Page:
The largest iceberg breakup ever caught on film.

So, wow. Wowwowwow. A group of filmmakers, making a movie called, aptly, Chasing Ice, have captured what they claim to be the largest iceberg calving ever filmed. After weeks of waiting, The Guardian reports, the filmakers witnessed 7.4 cubic km -- nearly 2 cubic miles -- of ice crashing off the Ilulissat glacier in Greenland. The movie, which is playing in the States in a handful of theaters and will be released in the UK tomorrow, follows photographer James Balog's mission to document the Arctic ice that is being melted by climate change.

And this video -- a teaser for the film -- is a striking way to start a publicity tour. It's haunting and beautiful and, you know, terrible. It's mesmerizing. It's like watching a natural Manhattan, Balog says, "breaking apart in front of your eyes."

This post originally appeared on The Atlantic.

About the Author

Most Popular

  1. a photo of a tiny house in Oregon
    Design

    How Amazon Could Transform the Tiny House Movement

    Could the e-commerce giant help turn small-home living from a niche fad into a national housing solution?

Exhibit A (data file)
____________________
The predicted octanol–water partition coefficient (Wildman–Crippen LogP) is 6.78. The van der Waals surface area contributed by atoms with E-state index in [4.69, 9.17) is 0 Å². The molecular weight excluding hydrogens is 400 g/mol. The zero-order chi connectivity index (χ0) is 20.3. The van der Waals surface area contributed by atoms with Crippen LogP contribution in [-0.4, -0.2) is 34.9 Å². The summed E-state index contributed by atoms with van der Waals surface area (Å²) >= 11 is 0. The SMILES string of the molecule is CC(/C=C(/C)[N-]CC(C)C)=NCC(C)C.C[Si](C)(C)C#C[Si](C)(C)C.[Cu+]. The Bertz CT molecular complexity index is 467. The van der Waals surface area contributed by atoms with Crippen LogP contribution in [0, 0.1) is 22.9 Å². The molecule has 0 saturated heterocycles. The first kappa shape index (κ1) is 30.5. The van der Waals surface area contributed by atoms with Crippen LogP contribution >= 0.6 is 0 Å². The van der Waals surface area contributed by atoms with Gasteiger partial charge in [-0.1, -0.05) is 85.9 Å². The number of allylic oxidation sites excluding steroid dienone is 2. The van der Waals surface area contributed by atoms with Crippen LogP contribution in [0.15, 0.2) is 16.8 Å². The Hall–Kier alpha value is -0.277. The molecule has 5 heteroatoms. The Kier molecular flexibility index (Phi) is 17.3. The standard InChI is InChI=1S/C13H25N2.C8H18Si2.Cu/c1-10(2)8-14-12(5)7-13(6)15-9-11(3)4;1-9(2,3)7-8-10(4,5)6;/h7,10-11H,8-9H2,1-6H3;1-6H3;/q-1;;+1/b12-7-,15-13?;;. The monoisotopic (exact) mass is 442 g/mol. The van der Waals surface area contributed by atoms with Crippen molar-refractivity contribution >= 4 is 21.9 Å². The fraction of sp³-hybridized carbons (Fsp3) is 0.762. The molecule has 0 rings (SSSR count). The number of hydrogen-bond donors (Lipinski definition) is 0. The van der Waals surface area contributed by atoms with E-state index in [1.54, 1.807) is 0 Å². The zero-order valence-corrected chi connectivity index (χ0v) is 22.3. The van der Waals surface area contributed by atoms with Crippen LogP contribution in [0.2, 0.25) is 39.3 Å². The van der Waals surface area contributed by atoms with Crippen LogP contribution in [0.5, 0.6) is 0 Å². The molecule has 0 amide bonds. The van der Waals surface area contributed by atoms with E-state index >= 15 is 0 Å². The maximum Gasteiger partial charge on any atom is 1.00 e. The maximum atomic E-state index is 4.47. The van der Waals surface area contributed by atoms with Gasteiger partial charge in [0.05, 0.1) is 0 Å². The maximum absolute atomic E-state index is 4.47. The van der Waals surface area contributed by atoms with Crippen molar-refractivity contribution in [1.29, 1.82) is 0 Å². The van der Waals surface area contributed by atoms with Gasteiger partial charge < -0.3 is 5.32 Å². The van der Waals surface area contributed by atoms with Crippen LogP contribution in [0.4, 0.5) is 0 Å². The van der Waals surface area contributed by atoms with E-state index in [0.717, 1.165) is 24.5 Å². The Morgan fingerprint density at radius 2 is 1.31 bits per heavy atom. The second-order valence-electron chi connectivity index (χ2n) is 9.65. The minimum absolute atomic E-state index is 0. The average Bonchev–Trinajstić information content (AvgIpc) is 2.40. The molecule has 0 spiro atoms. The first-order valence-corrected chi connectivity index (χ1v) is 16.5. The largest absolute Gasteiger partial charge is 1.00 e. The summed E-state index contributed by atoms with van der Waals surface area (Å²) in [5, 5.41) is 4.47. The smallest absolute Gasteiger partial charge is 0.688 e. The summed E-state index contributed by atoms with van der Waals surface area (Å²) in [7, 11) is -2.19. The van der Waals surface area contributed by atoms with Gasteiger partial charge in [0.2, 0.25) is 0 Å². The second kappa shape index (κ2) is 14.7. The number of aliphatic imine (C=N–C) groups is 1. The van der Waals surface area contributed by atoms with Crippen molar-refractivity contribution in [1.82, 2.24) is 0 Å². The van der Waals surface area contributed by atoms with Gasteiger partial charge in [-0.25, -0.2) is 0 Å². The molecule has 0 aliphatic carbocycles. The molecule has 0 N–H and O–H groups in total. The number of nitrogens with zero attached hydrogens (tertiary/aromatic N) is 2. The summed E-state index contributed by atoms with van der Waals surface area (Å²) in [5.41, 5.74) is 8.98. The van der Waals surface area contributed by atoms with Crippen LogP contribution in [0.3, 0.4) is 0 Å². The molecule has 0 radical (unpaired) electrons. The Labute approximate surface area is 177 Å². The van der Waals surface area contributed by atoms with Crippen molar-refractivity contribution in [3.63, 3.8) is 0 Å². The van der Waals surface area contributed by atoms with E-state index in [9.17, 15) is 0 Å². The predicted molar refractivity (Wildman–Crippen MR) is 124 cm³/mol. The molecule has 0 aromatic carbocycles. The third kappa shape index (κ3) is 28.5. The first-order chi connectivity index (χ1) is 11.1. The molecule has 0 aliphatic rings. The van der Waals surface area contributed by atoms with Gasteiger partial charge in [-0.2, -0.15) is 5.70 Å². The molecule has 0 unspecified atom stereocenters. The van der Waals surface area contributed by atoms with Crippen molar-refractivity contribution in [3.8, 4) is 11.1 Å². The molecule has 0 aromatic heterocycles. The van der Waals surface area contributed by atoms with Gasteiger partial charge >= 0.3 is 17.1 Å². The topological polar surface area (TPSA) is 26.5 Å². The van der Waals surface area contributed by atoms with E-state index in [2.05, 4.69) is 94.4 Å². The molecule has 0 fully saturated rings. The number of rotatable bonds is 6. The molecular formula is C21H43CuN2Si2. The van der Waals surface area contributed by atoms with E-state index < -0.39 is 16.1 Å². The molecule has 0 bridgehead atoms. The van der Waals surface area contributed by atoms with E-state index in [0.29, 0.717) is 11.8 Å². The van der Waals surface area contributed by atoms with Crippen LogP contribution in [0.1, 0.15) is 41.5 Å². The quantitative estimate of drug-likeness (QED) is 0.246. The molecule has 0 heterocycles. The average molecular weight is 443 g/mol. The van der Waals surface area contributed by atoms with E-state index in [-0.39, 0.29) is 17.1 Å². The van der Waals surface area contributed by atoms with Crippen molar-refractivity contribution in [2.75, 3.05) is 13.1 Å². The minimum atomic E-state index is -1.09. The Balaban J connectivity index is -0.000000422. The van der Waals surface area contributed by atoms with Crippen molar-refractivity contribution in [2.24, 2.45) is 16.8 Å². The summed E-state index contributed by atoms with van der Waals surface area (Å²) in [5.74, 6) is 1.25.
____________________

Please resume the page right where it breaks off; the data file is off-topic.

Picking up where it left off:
2. The downtown St. Louis skyline.
    Perspective

    Downtown St. Louis Is Rising; Black St. Louis Is Being Razed

    Square co-founder Jack Dorsey is expanding the company’s presence in St. Louis and demolishing vacant buildings on the city’s north side.

  3. A portrait of Jay-Z.
    Equity

    The Roots of Jay-Z’s ‘Black Capitalism’

    Now partnering with the NFL, Jay-Z centers wealth-building in his activism, as many African Americans have before him—but without much success.

  4. A rendering of Oakland, California, that replaces Interstate 980 with a surface boulevard
    Transportation

    Here Are the Urban Highways That Deserve to Die

    The Congress for New Urbanism once again ranks the most-loathed urban freeways in North America—and makes the case for tearing them down.

  5. Environment

    What U.S. Cities Facing Climate Disaster Risks Are Least Prepared?

    New studies find cities most vulnerable to climate change disasters—heat waves, flooding, rising seas, drought—are the least prepared.

×